I visit the Monroe County Fair and Rodeo

I had invited a dear old friend of mine, Nancy, to come stay for a whole month after her husband Ray, another dear old friend, died. Brilliant Ray had been stricken with dementia, and Nancy cared for him during his final eight years. We all first met as 21-year-olds, at Harvard, where Ray and my then husband Patrick were classmates in the MA in Architecture program.

So Nancy arrived nearly two weeks ago, and will remain until mid-July. We’ve been having fun, doing things I would not normally do. For example, going to the Monroe County Fair, yesterday afternoon.

I figured Nancy and I would both get a taste of rural Indiana that way, very different than academic Bloomington. And yes, we did. Everybody very friendly and kind.

Nancy took 87 pictures!

Of course we started with the animal barns: chicken, ducks, geese . . .

bunnies . . .

swine, cattle, goats . . .

I noticed that Nancy didn’t take any pictures of cattle! She thinks cattle should be banished from this earth . . . I won’t go into the politics of this opinion. Let’s just say we disagree.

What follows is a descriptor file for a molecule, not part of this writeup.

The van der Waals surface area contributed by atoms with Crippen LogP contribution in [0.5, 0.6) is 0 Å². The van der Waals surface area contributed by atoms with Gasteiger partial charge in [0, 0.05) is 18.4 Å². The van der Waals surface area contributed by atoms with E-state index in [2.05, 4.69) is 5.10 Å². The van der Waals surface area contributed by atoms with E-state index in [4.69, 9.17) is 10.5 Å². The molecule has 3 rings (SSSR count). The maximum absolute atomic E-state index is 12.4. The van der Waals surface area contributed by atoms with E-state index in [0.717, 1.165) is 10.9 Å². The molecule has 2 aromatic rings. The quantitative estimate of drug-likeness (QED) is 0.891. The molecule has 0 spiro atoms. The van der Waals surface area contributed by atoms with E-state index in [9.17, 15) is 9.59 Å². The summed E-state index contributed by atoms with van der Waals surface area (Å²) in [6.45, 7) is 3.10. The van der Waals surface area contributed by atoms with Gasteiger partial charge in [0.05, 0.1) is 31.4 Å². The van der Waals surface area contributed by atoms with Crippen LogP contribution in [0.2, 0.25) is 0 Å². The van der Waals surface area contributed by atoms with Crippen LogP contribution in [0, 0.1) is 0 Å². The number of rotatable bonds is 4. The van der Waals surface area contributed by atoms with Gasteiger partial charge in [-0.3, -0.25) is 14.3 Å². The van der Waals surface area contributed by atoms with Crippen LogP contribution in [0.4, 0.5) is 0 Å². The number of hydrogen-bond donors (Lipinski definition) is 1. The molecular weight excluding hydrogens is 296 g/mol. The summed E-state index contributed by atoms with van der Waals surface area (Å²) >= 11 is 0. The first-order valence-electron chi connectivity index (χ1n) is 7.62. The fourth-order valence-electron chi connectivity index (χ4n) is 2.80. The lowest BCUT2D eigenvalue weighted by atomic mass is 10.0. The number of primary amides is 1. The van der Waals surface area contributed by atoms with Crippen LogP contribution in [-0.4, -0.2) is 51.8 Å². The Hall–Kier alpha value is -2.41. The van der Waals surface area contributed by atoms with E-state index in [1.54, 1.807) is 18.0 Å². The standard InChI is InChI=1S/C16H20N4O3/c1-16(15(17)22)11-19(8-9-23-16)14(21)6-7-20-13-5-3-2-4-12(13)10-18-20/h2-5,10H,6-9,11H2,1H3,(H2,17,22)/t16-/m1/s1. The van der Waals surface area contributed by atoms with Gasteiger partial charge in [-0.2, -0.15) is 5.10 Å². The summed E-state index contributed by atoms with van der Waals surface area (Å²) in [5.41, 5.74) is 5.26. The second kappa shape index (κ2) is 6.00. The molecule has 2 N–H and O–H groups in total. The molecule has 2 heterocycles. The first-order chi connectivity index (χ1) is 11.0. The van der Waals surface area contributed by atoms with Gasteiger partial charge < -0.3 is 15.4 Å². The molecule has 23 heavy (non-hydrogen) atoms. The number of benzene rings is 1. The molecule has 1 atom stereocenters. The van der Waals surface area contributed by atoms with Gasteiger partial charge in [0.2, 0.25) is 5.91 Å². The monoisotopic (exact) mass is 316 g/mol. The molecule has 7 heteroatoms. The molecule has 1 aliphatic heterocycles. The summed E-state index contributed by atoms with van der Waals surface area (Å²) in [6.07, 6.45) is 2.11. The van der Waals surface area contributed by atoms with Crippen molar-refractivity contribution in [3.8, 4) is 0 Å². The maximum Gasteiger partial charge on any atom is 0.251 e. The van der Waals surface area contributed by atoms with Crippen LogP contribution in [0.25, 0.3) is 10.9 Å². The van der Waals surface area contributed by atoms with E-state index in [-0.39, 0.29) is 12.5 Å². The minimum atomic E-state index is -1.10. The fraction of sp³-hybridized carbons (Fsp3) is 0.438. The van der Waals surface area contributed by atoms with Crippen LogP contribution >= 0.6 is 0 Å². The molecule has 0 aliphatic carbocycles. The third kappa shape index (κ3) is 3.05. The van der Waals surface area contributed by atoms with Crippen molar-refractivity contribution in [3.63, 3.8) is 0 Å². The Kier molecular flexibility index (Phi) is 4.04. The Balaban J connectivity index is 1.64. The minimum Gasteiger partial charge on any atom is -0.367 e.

But she sure had fun photographing pigs!

 

 

 

 

 

 

 

 

And horses, of course! Save the best for last. Sometimes, there would be educational exhibits on the fronts of the horses stalls.

 

 

 

 

 

 

 

 

 

 

Next we checked out the tractor barns. Here’s a vintage tractor, one of many proudly displayed. Then of course, the 4-H exhibit halls.

 

 

 

 

 

 

 

 

Afterwards, we walked around the carnival, all the scary rides designed to lurch one off balance without damage, while deciding what kind of food we wanted to order before the rodeo which started at 7 pm.

Nancy got two hot dogs and a diet coke. I got a pulled pork sandwich with cheesy fries. Since I’m gluten free, I ate the pulled pork without the bun. I wonder now, could we have asked for plastic forks? Because my already dirty fingers got quite a work out over that meal, chewed while watching cowboys getting bucked off wide-eyed horses.

While sitting there eating and viewing, we both noticed a particularly beautiful multigenerational family sitting nearby.  The grandparents told Nancy they divided their farm so that all of their children could buy a piece of it. That way they all live in community! Nine grandchildren. Here’s one of their youngest, with ribbons that she and her siblings and cousins got in the horse events.

Sitting next to me, a nine-day old baby!

P.S. We both managed to stay away from sugar and ice cream. After six hours, the sun finally set and we went home.

 

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